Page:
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Monthly Archives: September 2017

Painting a Death Guard Army (4) – Poxwalkers.

Les Rythmes Digitales ‘Sometimes’

To paint the Poxwalkers, I followed the method from Warhammer TV – that is, mainly using shade paints; but with a few differences. These take slightly more time – but not too much more; and they add a bit of further detail.

This method breaks down into three stages: 1) basecoating areas 2) applying washes 3) edge-highlighting details.


I would say from the outset that this approach was fairly experimental – with a bit of trial and error involved. So, some parts may be unnecessary to follow.


Stage 1

As you can see, the spraypaint hadn’t coated these models fully:

So, I painted them white where needed:

Paint the horns with ushabti bone:

The maggots with Zamesi Desert:

The tentacles with Cadian fleshtone:

The cloth with orange (I used vallejo’s orangebrown):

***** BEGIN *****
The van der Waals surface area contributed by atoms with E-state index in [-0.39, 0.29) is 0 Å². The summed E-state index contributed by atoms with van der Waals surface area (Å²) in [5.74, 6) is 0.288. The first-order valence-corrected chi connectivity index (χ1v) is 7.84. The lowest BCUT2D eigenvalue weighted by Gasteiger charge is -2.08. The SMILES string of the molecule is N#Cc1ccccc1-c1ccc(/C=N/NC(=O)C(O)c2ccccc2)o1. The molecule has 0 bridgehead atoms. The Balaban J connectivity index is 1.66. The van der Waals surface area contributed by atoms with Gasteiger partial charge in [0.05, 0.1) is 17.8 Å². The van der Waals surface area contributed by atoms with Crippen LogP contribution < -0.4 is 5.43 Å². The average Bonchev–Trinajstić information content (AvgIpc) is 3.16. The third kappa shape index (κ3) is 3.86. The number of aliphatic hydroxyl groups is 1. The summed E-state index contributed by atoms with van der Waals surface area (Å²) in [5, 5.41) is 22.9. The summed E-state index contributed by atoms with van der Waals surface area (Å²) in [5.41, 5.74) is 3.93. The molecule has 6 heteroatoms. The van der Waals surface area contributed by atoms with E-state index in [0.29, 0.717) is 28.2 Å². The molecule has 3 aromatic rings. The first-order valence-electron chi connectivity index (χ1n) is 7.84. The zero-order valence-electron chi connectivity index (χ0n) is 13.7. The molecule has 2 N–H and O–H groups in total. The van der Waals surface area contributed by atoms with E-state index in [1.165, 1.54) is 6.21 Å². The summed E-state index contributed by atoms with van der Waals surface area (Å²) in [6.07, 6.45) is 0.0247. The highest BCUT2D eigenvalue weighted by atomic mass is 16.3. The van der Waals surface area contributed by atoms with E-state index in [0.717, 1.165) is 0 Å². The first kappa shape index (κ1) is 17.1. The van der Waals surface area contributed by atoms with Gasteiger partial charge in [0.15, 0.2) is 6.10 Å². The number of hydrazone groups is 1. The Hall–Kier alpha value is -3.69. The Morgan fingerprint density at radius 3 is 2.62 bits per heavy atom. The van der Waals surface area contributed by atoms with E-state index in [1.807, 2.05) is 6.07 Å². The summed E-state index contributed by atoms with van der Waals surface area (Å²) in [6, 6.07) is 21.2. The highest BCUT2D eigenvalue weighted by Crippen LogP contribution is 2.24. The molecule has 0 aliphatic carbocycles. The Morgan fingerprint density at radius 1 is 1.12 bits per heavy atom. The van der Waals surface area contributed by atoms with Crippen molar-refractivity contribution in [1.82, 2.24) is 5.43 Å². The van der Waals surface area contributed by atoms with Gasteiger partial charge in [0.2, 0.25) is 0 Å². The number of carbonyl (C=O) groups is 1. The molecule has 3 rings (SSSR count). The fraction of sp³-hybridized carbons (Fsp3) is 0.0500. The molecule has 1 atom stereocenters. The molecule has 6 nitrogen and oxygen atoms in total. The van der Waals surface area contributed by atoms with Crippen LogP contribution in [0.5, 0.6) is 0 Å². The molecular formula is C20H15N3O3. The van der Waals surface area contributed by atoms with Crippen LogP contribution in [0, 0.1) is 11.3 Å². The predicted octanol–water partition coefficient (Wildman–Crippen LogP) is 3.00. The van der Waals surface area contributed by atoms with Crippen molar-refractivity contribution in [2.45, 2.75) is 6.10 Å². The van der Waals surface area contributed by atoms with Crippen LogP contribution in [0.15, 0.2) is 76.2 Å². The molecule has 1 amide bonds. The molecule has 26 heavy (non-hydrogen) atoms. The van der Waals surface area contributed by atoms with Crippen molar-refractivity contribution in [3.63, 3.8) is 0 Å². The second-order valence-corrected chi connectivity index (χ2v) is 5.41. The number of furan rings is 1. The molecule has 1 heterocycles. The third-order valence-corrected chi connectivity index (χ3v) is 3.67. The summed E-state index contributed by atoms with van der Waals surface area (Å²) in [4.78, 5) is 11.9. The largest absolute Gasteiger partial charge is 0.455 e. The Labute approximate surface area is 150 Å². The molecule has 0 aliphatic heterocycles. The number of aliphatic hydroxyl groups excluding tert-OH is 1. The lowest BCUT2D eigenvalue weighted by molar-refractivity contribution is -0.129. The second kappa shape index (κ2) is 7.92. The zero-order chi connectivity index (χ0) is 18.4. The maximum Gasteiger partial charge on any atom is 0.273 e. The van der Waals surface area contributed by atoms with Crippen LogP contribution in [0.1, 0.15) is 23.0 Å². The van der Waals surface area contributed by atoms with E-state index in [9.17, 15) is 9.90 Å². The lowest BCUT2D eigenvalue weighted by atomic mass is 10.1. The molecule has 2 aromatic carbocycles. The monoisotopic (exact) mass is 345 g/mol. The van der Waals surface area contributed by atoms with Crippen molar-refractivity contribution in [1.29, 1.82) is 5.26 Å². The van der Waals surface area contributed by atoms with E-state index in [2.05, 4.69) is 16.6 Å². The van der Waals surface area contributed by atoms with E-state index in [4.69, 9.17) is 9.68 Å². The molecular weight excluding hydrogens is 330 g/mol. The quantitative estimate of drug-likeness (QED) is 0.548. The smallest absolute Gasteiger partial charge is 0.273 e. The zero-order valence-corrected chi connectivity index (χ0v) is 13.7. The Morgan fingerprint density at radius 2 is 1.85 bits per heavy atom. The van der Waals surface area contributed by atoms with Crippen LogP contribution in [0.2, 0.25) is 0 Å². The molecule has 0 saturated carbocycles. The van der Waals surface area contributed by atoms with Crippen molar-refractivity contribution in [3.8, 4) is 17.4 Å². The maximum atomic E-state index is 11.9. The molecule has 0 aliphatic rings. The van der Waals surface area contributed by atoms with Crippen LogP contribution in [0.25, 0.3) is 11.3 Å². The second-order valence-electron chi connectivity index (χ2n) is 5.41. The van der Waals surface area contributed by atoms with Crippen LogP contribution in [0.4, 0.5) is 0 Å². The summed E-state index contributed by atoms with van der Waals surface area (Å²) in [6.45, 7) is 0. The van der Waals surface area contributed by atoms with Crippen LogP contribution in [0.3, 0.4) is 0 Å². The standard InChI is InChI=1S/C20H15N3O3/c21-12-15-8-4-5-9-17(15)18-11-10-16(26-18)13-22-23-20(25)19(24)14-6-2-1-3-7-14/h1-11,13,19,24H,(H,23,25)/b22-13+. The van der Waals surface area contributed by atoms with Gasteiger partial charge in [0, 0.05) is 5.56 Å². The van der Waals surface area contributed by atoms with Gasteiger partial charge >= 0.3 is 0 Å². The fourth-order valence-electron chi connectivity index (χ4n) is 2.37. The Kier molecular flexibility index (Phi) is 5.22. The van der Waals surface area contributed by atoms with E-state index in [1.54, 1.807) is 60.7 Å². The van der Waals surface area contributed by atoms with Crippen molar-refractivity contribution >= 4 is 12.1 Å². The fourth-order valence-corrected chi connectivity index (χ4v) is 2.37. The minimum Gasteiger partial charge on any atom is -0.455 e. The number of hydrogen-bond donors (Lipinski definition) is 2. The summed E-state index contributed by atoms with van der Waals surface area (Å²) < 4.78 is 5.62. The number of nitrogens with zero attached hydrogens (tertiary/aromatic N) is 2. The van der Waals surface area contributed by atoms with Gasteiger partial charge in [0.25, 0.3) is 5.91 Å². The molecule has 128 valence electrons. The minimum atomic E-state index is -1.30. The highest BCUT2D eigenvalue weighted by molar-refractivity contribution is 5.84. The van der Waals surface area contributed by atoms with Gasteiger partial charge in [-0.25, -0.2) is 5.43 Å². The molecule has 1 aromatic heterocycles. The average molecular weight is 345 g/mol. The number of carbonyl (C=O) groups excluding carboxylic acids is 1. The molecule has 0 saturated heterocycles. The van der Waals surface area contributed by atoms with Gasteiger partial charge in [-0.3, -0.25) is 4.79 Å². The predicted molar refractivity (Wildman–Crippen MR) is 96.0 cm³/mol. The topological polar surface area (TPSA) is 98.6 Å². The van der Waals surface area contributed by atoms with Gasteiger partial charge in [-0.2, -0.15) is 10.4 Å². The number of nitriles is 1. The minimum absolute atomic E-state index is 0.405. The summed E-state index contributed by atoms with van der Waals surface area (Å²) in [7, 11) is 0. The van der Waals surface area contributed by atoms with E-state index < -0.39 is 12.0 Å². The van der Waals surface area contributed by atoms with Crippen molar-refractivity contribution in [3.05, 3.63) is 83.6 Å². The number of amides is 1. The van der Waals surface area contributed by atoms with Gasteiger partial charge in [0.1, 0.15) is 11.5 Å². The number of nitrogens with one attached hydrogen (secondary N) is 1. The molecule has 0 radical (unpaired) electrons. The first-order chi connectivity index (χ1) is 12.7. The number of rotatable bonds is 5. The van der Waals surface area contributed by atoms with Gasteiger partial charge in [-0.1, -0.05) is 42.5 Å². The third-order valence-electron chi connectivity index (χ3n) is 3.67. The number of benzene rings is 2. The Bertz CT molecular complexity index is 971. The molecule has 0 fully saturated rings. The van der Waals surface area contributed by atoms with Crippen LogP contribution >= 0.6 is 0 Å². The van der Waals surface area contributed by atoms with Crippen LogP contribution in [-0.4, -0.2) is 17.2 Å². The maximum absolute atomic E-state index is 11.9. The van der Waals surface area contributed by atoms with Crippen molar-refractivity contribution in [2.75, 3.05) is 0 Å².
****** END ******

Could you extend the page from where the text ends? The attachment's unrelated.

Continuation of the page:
The leather areas with dark brown; and the gas mask/tubing black:

One intestine was painted purple, just to variegate the innards a bit:

The shin guard was painted blue-grey (Citadel’s the Fang):

And then the metals – silver and brass, respectively:

Basecoating is fairly tedious, to be honest. I’m not sure there’s a way to alter that, unfortunately – I think it’s just a bit of work, that has to be got through.


Stage 2

The next step is to add colour, by shading with washes; which is much more enjoyable than basecoating:

I thinned these down slightly with water; and applied several layers, rather than one heavy application.

i) Paint the skin and tentacles with Reikland flesh.

ii) paint the horns, pox marks, and tentacles with Athonian camoshade

ii) paint the face and tentacles with Druchii violet

iv) paint the metal areas and the leather/clothing with Agrax earthshade. I also painted the hammerhead and the bayonet with Reikland flesh, and then seraphim sepia, to create a faint rust effect (this part wasn’t entirely successful).

If you look at the photos, you can see how successive layers of the washes deepen the colour:

Stage 3

Adding detail is the stage which can really become very time-consuming, if you’re not careful. So, it’s best to keep it minimal; and just highlight edges, using the original basecoat.

I thought the metal areas, tentacles, skin, and the black tubing looked okay. So I didn’t highlight these. The edge of the gasmask was highlighted using Stormvermin fur – which is a grey-brown: